Online ticket touts ordered to pay £6.1m or face jail

Peter Hunter and David Thomas Smith were previously prosecuted and jailed in February 2020

Two ticket touts who fraudulently resold event and concert tickets have been ordered to pay back £6.1million or face jail.

Peter Hunter and David Thomas Smith were previously prosecuted and jailed in February 2020 following an investigation by the National Trading Standards.

The pair traded under the company name BZZ Limited, which they used to purchase and resell hundreds of tickets at inflated prices for events and concerts, including Ed Sheeran, Adele, Madness and Harry Potter And The Cursed Child.


Today’s (December 14) ruling saw the pair being given three months to pay back £6,167,522.02 or face an additional eight years’ imprisonment.

Ruth Andrews, Regional Investigations and eCrime Manager for the National Trading Standards, said: “Today’s result concludes a landmark case that demonstrates once and for all that dishonestly buying large quantities of tickets and reselling them at inflated prices is an unacceptable, illegal and fraudulent practice.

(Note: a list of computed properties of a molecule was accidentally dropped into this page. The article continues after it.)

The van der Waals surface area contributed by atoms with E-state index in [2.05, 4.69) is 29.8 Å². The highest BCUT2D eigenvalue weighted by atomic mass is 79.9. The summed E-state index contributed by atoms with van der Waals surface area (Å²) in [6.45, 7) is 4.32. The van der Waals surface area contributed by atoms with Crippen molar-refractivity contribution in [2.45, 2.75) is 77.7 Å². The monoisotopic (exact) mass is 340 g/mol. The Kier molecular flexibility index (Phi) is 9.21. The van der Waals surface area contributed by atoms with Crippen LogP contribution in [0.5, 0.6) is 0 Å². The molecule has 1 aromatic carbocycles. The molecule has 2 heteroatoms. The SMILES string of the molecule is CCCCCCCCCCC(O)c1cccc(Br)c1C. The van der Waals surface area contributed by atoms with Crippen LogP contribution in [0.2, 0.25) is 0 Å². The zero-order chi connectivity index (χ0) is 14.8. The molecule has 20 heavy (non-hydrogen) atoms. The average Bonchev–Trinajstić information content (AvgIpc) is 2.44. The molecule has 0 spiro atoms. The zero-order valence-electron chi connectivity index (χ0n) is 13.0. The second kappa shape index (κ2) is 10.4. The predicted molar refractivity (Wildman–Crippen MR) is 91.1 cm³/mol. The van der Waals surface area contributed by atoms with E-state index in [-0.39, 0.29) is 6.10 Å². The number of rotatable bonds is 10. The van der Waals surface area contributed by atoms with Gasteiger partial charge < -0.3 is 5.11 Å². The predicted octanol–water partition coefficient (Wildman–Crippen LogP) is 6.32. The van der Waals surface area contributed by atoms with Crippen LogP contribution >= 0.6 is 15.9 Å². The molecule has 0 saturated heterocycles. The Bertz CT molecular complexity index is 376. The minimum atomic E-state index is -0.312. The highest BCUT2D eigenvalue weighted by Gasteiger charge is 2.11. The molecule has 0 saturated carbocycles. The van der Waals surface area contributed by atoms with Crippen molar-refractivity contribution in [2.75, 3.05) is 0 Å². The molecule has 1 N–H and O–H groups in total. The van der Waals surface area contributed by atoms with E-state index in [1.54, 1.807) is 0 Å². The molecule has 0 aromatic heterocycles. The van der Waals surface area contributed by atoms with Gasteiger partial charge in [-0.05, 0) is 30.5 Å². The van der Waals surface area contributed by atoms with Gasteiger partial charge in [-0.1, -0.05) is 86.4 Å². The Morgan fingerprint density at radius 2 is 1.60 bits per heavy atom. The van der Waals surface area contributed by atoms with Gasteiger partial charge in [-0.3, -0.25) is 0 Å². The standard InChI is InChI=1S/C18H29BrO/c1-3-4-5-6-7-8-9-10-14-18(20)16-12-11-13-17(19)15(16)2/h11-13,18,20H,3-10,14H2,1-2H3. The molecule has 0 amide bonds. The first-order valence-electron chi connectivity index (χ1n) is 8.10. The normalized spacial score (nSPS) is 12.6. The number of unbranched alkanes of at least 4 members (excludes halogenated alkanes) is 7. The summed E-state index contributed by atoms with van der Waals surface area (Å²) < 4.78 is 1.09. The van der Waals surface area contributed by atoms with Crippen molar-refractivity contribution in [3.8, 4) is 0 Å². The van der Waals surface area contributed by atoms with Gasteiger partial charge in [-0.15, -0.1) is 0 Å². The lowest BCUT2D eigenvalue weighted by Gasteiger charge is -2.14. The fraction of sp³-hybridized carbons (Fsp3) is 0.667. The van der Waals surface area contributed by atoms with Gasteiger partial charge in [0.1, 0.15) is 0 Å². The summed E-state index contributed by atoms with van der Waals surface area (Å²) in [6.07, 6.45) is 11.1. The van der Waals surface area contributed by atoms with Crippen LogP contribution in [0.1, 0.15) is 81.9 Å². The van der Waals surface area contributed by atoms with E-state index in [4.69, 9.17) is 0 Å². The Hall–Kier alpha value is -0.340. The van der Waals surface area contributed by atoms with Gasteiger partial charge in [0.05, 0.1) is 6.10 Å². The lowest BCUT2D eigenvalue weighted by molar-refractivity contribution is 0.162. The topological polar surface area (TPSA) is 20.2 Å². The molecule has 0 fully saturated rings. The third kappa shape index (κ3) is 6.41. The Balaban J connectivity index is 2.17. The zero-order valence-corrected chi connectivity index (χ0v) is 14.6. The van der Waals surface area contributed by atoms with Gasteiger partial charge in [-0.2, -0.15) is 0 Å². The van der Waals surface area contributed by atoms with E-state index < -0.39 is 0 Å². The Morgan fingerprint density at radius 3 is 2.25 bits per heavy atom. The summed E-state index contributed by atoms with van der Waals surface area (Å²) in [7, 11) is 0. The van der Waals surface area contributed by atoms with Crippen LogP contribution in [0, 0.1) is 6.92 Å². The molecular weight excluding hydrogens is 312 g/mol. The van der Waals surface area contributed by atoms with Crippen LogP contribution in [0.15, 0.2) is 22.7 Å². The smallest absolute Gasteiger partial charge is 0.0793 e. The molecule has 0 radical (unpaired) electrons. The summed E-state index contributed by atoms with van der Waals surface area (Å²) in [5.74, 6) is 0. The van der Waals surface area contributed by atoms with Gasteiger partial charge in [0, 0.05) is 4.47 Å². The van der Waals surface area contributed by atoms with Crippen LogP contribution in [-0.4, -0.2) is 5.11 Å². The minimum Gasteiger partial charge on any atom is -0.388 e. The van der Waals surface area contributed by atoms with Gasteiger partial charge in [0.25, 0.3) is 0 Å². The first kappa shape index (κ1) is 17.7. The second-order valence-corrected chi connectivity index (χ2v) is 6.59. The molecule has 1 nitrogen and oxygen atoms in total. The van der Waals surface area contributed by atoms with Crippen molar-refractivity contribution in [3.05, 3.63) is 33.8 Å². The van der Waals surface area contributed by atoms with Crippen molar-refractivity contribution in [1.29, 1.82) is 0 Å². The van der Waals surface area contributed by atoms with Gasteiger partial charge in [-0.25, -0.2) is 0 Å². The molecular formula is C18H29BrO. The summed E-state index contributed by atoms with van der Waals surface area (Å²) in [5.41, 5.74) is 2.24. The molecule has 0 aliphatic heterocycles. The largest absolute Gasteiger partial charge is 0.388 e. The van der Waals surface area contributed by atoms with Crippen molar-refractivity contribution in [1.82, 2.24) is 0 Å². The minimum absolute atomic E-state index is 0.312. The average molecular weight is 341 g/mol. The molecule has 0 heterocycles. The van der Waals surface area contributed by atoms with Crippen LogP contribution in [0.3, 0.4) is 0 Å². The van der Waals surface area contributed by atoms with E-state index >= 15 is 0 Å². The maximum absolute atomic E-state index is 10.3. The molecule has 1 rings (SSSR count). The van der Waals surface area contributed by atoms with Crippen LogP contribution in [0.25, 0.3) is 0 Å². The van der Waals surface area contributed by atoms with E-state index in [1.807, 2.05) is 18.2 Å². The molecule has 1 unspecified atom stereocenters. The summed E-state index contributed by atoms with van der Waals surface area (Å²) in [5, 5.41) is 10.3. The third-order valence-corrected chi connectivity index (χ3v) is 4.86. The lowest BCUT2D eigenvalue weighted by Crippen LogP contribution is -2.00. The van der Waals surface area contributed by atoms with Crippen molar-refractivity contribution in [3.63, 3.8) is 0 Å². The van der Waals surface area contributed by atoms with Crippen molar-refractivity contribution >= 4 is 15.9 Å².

Fans during a Mahalia concert at Glasgow arts venue SWG3 CREDIT: Roberto Ricciuti/Redferns

“All too often, fans looking to buy tickets to sport events, music concerts and other high-profile events find that official tickets sell out in minutes before reappearing on secondary ticketing sites at vastly inflated prices. This can have a significant financial impact on consumers and I hope this ground-breaking case helps drive long-term changes in the secondary ticketing market.

“The defendants have learnt again today that crime does not pay and their futures have been irrevocably damaged by their criminal behaviour as a result. We hope this sends a message to all those who chose to engage in fraud that there are severe consequences.”

The investigation into them began after Sheeran hit back at touts ripping off fans which led to many being unable to attend his concerts. His manager Stuart Camp told Leeds Crown Court at the time that he had spotted £75 seats for a charity gig on sale for £7,000.


However, Hunter and Smith argued that it was not a criminal offence and insisted they were running a legitimate business. But the court heard the pair were “dishonest fraudsters motivated by greed” and were jailed at the time.

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